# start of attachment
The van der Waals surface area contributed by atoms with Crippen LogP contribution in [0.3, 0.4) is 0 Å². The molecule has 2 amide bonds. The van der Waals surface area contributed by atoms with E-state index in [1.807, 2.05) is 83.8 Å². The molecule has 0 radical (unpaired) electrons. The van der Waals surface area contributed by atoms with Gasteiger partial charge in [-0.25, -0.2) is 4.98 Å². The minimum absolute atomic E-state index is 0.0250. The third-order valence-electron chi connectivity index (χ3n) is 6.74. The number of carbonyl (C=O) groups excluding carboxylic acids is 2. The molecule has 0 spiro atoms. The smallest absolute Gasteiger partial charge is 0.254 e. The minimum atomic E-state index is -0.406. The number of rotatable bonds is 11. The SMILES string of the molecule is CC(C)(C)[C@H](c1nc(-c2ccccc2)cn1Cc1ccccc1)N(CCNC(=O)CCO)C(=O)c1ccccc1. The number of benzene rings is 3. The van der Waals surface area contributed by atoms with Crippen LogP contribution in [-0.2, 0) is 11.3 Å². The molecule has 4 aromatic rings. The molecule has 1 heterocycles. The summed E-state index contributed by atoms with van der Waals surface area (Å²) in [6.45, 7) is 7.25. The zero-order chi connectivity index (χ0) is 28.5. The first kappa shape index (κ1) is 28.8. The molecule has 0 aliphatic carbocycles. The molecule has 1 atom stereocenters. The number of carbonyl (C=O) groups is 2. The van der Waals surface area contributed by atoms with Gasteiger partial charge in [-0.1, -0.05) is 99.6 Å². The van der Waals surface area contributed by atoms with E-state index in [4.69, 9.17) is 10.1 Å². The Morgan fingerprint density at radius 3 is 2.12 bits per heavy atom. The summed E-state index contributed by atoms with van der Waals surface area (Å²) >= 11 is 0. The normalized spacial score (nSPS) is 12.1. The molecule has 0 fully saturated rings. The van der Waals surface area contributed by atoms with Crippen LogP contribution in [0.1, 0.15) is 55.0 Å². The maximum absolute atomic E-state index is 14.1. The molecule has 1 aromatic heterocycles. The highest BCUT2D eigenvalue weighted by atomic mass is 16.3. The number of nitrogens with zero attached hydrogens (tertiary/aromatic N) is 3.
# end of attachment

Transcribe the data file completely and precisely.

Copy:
The van der Waals surface area contributed by atoms with Crippen LogP contribution in [0.3, 0.4) is 0 Å². The molecule has 2 amide bonds. The van der Waals surface area contributed by atoms with E-state index in [1.807, 2.05) is 83.8 Å². The molecule has 0 radical (unpaired) electrons. The van der Waals surface area contributed by atoms with Gasteiger partial charge in [-0.25, -0.2) is 4.98 Å². The minimum absolute atomic E-state index is 0.0250. The third-order valence-electron chi connectivity index (χ3n) is 6.74. The number of carbonyl (C=O) groups excluding carboxylic acids is 2. The molecule has 0 spiro atoms. The smallest absolute Gasteiger partial charge is 0.254 e. The minimum atomic E-state index is -0.406. The number of rotatable bonds is 11. The SMILES string of the molecule is CC(C)(C)[C@H](c1nc(-c2ccccc2)cn1Cc1ccccc1)N(CCNC(=O)CCO)C(=O)c1ccccc1. The number of benzene rings is 3. The van der Waals surface area contributed by atoms with Crippen LogP contribution in [-0.2, 0) is 11.3 Å². The molecule has 4 aromatic rings. The molecule has 1 heterocycles. The summed E-state index contributed by atoms with van der Waals surface area (Å²) in [6.45, 7) is 7.25. The zero-order chi connectivity index (χ0) is 28.5. The first kappa shape index (κ1) is 28.8. The molecule has 0 aliphatic carbocycles. The molecule has 1 atom stereocenters. The number of carbonyl (C=O) groups is 2. The van der Waals surface area contributed by atoms with Gasteiger partial charge in [-0.1, -0.05) is 99.6 Å². The van der Waals surface area contributed by atoms with E-state index in [4.69, 9.17) is 10.1 Å². The Morgan fingerprint density at radius 3 is 2.12 bits per heavy atom. The summed E-state index contributed by atoms with van der Waals surface area (Å²) >= 11 is 0. The normalized spacial score (nSPS) is 12.1. The molecule has 0 fully saturated rings. The van der Waals surface area contributed by atoms with Crippen LogP contribution in [0.1, 0.15) is 55.0 Å². The maximum absolute atomic E-state index is 14.1. The molecule has 1 aromatic heterocycles. The highest BCUT2D eigenvalue weighted by atomic mass is 16.3. The number of nitrogens with zero attached hydrogens (tertiary/aromatic N) is 3.